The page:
Farm-wise, we have been super busy prepping and planting all of our tunnels in hopes of having a beautiful bounty of bodacious blooms in Spring. We’ve already begun the sleepless nights associated with frozen temps and failed heaters, resulting in bedside alarms, and sleepy eyes atop shaky ladders, assisted by headlamps, screwdrivers and replacement parts. Fortunately the repairs worked in time and no loss greater than circadian rhythms resulted. This underlying anxiety of losing our crops due to frost and equipment failure unfortunately accompanies us from November until mid April each year. We've added a number of fail-safes and on average, we do get more sleep than we used to, so the trend is in the right direction. Poor Mandy used to walk the farm 2-3 times each cold night. She did this for years. Now that we have heaters, thermostats, and alarm systems, fortunately she gets more sleep in the winter. She softly nudges me if there's an alarm and I grumble and grab warm clothes and a headlamp and hope for an easy one.
Probably 60% of our tens of thousands of plants are now nestled in their new beds in the tunnels. The rest are being nurtured in our new propagation tunnel. The guineas, desperate for a luxurious dust bath in our pristine tunnels, keep trying to find a breach in the perimeter so they can destroy our beds and kick out our plants. We've battened down the hatches in an attempt to thwart their efforts.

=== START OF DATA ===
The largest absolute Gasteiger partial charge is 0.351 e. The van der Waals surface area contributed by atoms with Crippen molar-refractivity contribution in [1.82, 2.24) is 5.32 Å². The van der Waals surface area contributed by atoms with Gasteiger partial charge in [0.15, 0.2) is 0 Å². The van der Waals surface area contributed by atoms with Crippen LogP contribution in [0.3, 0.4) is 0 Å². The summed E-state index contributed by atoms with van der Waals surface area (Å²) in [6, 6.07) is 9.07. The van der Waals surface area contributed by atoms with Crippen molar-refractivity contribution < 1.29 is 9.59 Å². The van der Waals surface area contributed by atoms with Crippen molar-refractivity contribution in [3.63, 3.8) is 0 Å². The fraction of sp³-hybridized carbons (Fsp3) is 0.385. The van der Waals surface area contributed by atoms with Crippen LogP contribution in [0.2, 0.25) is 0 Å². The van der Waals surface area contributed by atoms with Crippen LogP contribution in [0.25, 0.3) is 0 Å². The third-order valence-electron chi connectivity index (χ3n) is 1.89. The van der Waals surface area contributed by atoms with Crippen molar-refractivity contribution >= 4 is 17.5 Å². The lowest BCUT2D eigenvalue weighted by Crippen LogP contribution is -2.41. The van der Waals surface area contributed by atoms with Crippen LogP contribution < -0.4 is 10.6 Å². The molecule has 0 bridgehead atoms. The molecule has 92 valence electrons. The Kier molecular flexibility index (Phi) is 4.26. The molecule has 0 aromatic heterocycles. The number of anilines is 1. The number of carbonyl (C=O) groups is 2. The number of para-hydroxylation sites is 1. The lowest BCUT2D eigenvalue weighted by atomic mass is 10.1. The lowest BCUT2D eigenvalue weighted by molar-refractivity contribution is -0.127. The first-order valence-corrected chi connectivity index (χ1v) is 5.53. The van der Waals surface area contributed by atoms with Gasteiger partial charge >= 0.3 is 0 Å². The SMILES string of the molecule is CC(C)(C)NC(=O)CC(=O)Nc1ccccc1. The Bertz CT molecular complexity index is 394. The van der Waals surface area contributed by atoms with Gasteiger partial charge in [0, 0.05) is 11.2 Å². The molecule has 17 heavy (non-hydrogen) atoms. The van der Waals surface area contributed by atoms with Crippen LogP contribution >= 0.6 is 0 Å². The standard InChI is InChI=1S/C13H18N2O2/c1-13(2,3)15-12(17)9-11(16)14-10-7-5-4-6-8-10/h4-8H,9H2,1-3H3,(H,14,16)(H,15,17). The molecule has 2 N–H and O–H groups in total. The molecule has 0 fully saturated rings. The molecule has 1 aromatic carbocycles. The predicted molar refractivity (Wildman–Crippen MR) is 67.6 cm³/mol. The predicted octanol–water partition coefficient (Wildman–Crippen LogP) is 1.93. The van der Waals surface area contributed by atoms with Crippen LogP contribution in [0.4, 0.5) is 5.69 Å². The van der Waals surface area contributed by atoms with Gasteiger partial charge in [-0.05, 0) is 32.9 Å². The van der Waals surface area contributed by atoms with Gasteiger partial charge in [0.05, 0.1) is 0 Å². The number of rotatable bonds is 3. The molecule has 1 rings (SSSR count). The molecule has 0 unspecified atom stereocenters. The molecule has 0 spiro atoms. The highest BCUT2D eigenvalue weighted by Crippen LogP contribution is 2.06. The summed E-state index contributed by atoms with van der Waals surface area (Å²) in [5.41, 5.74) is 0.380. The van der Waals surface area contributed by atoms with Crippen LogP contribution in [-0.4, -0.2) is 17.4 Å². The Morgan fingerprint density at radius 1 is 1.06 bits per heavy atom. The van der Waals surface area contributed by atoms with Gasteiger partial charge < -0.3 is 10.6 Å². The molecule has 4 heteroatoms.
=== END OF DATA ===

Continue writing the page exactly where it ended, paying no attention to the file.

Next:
Naw and Marry methodically work and giggle their way through the planting. Rachel and Mandy are keeping the plant sale going and the farm store supplied with all its cuteness. Mandy and I are planning, prepping, sorting, fixing, building etc... Our seasonal rhythms, more familiar each year. Our routines at once so normal and so strange. I wasn't born to this. Never considered this. So it feels foreign at times to see myself as a farmer. But now I've been doing it so long, I don't know what other life would even make sense for me. Like a guinea in a forbidden bed, I've settled in. I'm grateful to have this opportunity to temporarily steward this land in as respectful and considerate a manner as possible. Grateful to have an amazing wife to do it with. Grateful for our crew that feels like family. Grateful at how beautiful this place can be. Grateful at how wonderful our community and customers are. So, thank you for helping us to create this farm and to make our efforts to put ethics into practice a reality. We couldn't do any of this without your support. We hope you have a wonderful holiday week, filled with as many moments of intentionally cultivated gratitude as possible. Gratitude is a muscle that expands with a bit of exercise, so take this opportunity to make it stronger. Everything is better when you cultivate gratitude.